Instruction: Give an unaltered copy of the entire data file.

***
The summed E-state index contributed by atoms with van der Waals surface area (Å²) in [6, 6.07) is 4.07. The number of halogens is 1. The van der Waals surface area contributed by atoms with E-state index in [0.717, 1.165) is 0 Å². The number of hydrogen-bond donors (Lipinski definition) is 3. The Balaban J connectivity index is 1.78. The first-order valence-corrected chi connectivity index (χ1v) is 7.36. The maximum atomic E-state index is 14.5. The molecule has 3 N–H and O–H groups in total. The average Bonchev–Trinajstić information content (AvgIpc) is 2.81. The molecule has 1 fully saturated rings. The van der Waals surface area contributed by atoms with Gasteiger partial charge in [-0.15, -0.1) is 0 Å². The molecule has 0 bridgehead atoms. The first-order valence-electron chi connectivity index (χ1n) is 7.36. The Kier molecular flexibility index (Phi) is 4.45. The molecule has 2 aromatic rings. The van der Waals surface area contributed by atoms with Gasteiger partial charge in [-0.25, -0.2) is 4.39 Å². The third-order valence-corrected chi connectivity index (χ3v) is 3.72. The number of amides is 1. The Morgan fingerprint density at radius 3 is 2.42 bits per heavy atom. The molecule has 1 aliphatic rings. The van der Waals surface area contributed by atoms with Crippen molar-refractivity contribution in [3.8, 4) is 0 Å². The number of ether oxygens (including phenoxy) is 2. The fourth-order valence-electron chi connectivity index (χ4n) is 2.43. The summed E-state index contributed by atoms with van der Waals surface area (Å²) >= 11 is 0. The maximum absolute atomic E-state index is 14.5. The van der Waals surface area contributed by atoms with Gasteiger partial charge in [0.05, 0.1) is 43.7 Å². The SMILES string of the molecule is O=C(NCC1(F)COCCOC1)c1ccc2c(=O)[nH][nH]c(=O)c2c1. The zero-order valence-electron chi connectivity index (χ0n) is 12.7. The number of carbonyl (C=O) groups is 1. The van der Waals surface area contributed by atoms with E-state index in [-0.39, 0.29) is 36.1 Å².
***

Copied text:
The summed E-state index contributed by atoms with van der Waals surface area (Å²) in [6, 6.07) is 4.07. The number of halogens is 1. The van der Waals surface area contributed by atoms with E-state index in [0.717, 1.165) is 0 Å². The number of hydrogen-bond donors (Lipinski definition) is 3. The Balaban J connectivity index is 1.78. The first-order valence-corrected chi connectivity index (χ1v) is 7.36. The maximum atomic E-state index is 14.5. The molecule has 3 N–H and O–H groups in total. The average Bonchev–Trinajstić information content (AvgIpc) is 2.81. The molecule has 1 fully saturated rings. The van der Waals surface area contributed by atoms with Gasteiger partial charge in [-0.15, -0.1) is 0 Å². The molecule has 0 bridgehead atoms. The first-order valence-electron chi connectivity index (χ1n) is 7.36. The Kier molecular flexibility index (Phi) is 4.45. The molecule has 2 aromatic rings. The van der Waals surface area contributed by atoms with Gasteiger partial charge in [-0.25, -0.2) is 4.39 Å². The third-order valence-corrected chi connectivity index (χ3v) is 3.72. The number of amides is 1. The Morgan fingerprint density at radius 3 is 2.42 bits per heavy atom. The molecule has 1 aliphatic rings. The van der Waals surface area contributed by atoms with Crippen molar-refractivity contribution in [3.8, 4) is 0 Å². The number of ether oxygens (including phenoxy) is 2. The fourth-order valence-electron chi connectivity index (χ4n) is 2.43. The summed E-state index contributed by atoms with van der Waals surface area (Å²) >= 11 is 0. The maximum absolute atomic E-state index is 14.5. The van der Waals surface area contributed by atoms with Gasteiger partial charge in [0.05, 0.1) is 43.7 Å². The SMILES string of the molecule is O=C(NCC1(F)COCCOC1)c1ccc2c(=O)[nH][nH]c(=O)c2c1. The zero-order valence-electron chi connectivity index (χ0n) is 12.7. The number of carbonyl (C=O) groups is 1. The van der Waals surface area contributed by atoms with E-state index in [-0.39, 0.29) is 36.1 Å².